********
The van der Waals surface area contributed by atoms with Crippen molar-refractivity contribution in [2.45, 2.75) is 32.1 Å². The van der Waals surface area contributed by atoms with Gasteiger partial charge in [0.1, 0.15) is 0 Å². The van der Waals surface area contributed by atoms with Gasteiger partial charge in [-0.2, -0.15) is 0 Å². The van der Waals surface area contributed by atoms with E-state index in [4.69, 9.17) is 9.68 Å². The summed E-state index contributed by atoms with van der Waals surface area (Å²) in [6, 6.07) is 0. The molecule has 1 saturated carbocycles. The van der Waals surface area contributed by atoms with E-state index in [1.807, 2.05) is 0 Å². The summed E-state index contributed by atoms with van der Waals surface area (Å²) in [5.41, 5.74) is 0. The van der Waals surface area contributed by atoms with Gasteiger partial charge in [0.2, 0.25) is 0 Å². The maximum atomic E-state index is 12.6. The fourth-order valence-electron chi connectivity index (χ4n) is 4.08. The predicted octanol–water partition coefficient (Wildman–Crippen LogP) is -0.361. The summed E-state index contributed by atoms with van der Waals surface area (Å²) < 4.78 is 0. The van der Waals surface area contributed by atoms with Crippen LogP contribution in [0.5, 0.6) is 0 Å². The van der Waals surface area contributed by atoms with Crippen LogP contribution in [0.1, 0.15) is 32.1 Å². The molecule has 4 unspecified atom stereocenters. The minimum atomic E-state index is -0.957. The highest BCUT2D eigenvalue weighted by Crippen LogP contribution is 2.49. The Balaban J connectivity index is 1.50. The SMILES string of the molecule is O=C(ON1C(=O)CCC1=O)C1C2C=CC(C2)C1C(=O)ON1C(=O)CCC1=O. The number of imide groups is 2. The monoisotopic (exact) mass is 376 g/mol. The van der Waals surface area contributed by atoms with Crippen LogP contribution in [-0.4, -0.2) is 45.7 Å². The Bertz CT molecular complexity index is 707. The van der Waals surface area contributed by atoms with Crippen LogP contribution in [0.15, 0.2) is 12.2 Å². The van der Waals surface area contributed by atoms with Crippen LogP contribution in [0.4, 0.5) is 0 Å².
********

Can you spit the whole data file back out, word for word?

The van der Waals surface area contributed by atoms with Crippen molar-refractivity contribution in [2.45, 2.75) is 32.1 Å². The van der Waals surface area contributed by atoms with Gasteiger partial charge in [0.1, 0.15) is 0 Å². The van der Waals surface area contributed by atoms with Gasteiger partial charge in [-0.2, -0.15) is 0 Å². The van der Waals surface area contributed by atoms with E-state index in [4.69, 9.17) is 9.68 Å². The summed E-state index contributed by atoms with van der Waals surface area (Å²) in [6, 6.07) is 0. The molecule has 1 saturated carbocycles. The van der Waals surface area contributed by atoms with E-state index in [1.807, 2.05) is 0 Å². The summed E-state index contributed by atoms with van der Waals surface area (Å²) in [5.41, 5.74) is 0. The van der Waals surface area contributed by atoms with Gasteiger partial charge in [0.2, 0.25) is 0 Å². The maximum atomic E-state index is 12.6. The fourth-order valence-electron chi connectivity index (χ4n) is 4.08. The predicted octanol–water partition coefficient (Wildman–Crippen LogP) is -0.361. The summed E-state index contributed by atoms with van der Waals surface area (Å²) < 4.78 is 0. The van der Waals surface area contributed by atoms with Crippen LogP contribution in [0.5, 0.6) is 0 Å². The van der Waals surface area contributed by atoms with Crippen LogP contribution in [0.1, 0.15) is 32.1 Å². The molecule has 4 unspecified atom stereocenters. The minimum atomic E-state index is -0.957. The highest BCUT2D eigenvalue weighted by Crippen LogP contribution is 2.49. The Balaban J connectivity index is 1.50. The SMILES string of the molecule is O=C(ON1C(=O)CCC1=O)C1C2C=CC(C2)C1C(=O)ON1C(=O)CCC1=O. The number of imide groups is 2. The monoisotopic (exact) mass is 376 g/mol. The van der Waals surface area contributed by atoms with Crippen LogP contribution in [-0.4, -0.2) is 45.7 Å². The Bertz CT molecular complexity index is 707. The van der Waals surface area contributed by atoms with Crippen LogP contribution in [0.15, 0.2) is 12.2 Å². The van der Waals surface area contributed by atoms with Crippen LogP contribution in [0.4, 0.5) is 0 Å².